Everett E. Vokes, MD, discusses remaining questions in stage III non–small cell lung cancer following the PACIFIC results.
Everett E. Vokes, MD
Results of the randomized phase III PACIFIC trial introduced a new standard of care with durvalumab (Imfinzi) after chemoradiation for patients with locally advanced, unresectable non—small cell lung cancer (NSCLC). However, following these data, questions remain regarding sequencing and what patient subsets best respond to the PD-L1 inhibitor, said Everett E. Vokes, MD.
In February 2018, the FDA approved durvalumab based on initial results from PACIFIC, which showed a 32% reduction in the risk of death compared with placebo in patients with locally advanced, unresectable NSCLC who have not progressed following concurrent chemoradiation (HR, 0.68; 95% CI, 0.53-0.87; P = .0025).1 In July 2019, an updated analysis showed a 31% reduction in the risk of death versus placebo based on 3-year overall survival (OS) data from the trial (HR, 0.69; 95% CI, 0.55-0.86).2
"This is a new standard," said Vokes. "At this point, most investigators know this, but a patient with stage III disease getting chemoradiation should get consolidation durvalumab after."
Despite this paradigm shift, questions remain in this space regarding sequencing strategies.
“How does durvalumab apply to patients who are marginally resectable—who have surgery and then receive chemoradiation? What about patients who get chemoradiation followed by surgery?” questioned Vokes. “In terms of sequencing, the role of surgery is largely unknown.”
In an interview during the 2019 OncLive® State of the Science Summit™ on Lung Cancer, Vokes, the John E. Ultmann Professor of Medicine and Radiation Oncology, and physician-in-chief and chair of the Department of Medicine at University of Chicago Medicine, discussed remaining questions in stage III NSCLC following the PACIFIC results.
OncLive®: How has the space of stage III NSCLC changed in recent years?
Vokes: Stage III NSCLC has a history of many years of sometimes successful work, followed by a long hiatus of stagnation. We know that combined chemoradiation with simultaneous administration of the 2 is standard of care. There are 3 regimens that can be used: cisplatin plus paclitaxel, cisplatin plus etoposide, and cisplatin plus pemetrexed. Beyond that, there was not a lot of progress.
It's interesting though that outcomes improve with PET staging. There is more precise establishment of the exact stage, which leads to better outcomes.
The PACIFIC trial is the next big innovation. It is fairly recent, but it is transformative in many ways. Patients received chemoradiation at their institution with whatever regimen they wanted to use. There was no quality control on the initial treatment.
Then, up to 42 days after chemoradiation, patients were randomized 2:1 to either receive durvalumab or placebo. The outcome was very dramatic. The progression-free survival is better for patients who received durvalumab compared with the group that received placebo. Similarly, OS is better.
[Durvalumab] is the new standard because 2 things can happen when a patient gets chemoradiation. They can fail locally or they can fail elsewhere. We don't have hard data on local control, but we do know that more patients responded and had additional shrinkage after they received durvalumab than after placebo. That hints that local control was improved.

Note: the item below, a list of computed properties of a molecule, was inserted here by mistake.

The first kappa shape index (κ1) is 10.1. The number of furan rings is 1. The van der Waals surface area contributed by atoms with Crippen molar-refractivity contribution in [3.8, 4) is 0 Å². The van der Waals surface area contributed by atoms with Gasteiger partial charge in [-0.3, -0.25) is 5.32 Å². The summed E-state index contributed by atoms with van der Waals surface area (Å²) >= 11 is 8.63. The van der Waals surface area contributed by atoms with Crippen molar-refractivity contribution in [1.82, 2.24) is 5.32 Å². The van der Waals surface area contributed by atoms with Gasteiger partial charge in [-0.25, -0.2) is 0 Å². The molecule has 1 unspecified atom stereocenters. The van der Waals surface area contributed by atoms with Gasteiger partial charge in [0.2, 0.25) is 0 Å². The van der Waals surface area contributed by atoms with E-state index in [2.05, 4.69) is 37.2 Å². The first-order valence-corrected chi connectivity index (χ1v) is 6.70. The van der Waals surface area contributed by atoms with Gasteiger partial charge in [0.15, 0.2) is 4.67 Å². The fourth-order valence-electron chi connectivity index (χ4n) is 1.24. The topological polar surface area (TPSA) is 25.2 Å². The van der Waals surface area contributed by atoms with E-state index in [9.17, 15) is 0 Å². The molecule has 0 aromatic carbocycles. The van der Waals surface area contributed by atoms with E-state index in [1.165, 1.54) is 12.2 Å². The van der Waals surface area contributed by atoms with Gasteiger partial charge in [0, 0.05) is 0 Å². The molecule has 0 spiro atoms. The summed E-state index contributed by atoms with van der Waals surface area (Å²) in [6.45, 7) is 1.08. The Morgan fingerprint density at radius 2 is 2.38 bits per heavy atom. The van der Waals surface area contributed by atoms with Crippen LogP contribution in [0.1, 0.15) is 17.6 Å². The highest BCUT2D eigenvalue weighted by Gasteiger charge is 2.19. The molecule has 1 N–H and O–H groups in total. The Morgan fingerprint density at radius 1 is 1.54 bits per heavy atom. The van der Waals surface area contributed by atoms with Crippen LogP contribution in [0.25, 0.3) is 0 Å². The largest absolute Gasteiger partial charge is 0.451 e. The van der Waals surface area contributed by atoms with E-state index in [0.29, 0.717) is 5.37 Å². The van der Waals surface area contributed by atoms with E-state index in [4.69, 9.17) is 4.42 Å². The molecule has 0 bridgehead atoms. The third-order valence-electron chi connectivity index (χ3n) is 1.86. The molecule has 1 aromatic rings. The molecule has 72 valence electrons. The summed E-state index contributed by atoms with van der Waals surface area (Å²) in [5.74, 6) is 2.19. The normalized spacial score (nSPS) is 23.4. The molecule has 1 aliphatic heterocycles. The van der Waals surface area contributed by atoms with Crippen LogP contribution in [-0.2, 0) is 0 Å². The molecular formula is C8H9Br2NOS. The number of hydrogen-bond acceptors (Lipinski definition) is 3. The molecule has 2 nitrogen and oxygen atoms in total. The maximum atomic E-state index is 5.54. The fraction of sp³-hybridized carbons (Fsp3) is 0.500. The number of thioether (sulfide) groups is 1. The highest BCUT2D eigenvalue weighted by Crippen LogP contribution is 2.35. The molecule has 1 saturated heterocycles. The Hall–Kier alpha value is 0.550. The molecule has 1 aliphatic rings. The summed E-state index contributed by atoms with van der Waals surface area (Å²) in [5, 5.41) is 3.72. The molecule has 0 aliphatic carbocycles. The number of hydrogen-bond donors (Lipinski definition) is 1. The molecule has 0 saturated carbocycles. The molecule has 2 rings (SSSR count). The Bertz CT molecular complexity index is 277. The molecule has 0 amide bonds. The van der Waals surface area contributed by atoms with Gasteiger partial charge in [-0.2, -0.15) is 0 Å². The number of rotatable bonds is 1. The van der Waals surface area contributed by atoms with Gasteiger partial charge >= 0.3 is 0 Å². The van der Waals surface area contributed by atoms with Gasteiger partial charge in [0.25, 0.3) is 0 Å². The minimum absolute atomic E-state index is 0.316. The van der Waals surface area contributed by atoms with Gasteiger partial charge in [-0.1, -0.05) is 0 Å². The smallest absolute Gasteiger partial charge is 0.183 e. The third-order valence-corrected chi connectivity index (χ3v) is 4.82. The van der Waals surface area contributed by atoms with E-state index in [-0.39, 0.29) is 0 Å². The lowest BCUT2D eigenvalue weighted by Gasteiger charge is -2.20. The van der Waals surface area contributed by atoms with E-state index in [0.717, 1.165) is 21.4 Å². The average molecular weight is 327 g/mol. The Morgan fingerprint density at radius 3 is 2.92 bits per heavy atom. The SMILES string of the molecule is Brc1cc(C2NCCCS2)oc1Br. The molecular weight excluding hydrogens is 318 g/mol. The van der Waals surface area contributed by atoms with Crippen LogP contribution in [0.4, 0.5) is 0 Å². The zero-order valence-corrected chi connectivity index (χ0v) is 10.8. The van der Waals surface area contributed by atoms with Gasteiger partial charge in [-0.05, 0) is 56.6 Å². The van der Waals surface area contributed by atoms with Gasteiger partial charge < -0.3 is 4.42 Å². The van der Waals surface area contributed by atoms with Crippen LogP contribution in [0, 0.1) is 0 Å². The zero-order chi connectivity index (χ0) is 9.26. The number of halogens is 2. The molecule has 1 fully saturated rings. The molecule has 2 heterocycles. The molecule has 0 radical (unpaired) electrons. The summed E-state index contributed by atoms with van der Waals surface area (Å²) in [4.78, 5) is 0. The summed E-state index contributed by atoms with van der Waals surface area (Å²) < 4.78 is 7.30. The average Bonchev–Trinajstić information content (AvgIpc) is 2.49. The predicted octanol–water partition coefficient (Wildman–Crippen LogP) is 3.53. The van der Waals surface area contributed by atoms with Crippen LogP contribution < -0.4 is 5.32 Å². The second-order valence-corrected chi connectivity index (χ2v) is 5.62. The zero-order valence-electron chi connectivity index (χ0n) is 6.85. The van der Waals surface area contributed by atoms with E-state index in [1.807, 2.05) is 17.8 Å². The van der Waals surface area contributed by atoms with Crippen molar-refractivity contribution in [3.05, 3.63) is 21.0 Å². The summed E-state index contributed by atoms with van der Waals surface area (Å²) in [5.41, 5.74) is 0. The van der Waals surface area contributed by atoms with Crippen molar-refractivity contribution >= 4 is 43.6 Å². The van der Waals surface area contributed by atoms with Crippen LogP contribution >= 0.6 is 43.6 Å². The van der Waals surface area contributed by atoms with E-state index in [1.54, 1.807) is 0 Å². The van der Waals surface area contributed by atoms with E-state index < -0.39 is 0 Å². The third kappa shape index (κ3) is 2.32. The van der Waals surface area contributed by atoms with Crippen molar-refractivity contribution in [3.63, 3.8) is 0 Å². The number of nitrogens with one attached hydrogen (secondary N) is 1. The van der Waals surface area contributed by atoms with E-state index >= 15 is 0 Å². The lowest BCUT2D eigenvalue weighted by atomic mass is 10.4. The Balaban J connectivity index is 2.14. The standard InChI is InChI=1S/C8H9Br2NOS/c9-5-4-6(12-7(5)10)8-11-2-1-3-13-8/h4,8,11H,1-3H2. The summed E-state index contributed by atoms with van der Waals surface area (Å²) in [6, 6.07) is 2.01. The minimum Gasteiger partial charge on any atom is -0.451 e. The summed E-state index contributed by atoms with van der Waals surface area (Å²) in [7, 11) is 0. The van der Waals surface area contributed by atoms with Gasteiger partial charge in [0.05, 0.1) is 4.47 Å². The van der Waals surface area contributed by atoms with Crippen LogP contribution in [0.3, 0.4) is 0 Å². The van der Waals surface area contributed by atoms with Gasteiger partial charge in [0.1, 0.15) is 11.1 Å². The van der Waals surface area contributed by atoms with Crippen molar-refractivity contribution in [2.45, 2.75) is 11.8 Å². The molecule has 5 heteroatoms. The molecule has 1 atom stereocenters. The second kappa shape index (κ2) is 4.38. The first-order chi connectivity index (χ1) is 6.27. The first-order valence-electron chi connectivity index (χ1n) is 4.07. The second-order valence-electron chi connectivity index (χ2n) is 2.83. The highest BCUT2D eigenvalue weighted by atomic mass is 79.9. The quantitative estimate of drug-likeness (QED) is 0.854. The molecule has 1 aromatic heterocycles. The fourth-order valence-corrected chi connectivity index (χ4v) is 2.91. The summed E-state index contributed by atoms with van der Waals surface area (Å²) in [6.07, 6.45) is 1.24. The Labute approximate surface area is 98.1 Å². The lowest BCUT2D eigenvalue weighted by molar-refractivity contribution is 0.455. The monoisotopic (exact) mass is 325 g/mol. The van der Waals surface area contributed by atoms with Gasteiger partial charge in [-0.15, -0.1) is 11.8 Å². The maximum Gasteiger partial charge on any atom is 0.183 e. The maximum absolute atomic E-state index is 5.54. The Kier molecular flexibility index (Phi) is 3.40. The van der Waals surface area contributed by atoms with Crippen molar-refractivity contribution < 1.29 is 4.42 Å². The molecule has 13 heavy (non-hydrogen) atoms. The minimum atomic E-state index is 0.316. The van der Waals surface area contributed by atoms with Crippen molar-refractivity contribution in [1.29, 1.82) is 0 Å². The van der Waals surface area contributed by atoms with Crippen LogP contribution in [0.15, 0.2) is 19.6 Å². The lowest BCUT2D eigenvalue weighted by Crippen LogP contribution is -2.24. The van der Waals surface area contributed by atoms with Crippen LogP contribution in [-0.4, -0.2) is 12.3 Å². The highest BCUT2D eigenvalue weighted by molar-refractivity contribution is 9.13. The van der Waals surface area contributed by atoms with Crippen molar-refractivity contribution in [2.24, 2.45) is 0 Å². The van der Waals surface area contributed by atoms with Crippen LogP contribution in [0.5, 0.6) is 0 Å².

Disease control was clearly improved as shown by various sites like the brain, bone, lung, or other. In each case, the recurrence rate is much lower. Overall, it is a successful trial and the new standard.
What are the unanswered questions prompted by the trial?
The trial has subset analyses, a number of which are of interest. For one, patients who received durvalumab early—within 2 weeks of stopping chemoradiation—seemed to do better. It could be that those patients have smaller tumors with less complications, but it may also mean that giving the drug early is important. You could make a theory around either one, so that needs to be tested.
The second question is regarding EGFR- or otherwise driver-mutated patients who were included in the trial. We don't know the role of targeted therapies in stage III NSCLC. In the PACIFIC trial, the group of patients with identified mutations was too small, so we don't have that analysis. It doesn't appear to be a worrisome outcome if you look at raw numbers, but technically we don't know.
Sequencing is also an unanswered question. If patients benefit from durvalumab after chemoradiation, should we give it during chemoradiation or in the neoadjuvant setting? We don't know those answers yet.
The PACIFIC trial paved the way for immunotherapy in stage III NSCLC. Are there other ongoing trials exploring this approach?
Currently, this trial is singular. No other trial is even close in terms of a randomized approach. Several key questions need to be answered moving forward. Should neoadjuvant chemotherapy be given? Should it be neoadjuvant chemoimmunotherapy? Should it be neoadjuvant immunotherapy? Should it be given concurrently? If so, what is the risk of severe radiation pneumonitis?
Those questions are being addressed in ongoing trials and so far, giving treatment early and giving treatment concurrently appears to be beneficial.
Are there any other approaches being investigated that you want to highlight?
There has been an interesting approach with metformin. There is epidemiological evidence that patients with diabetes who take metformin do better with lung cancer. Preclinical trials support giving metformin together with radiation in animal models as they appear to do better [with the combination].
NRG did a trial of chemoradiation with or without metformin. While the hypothesis was good, and the idea was great, the outcome was not supportive.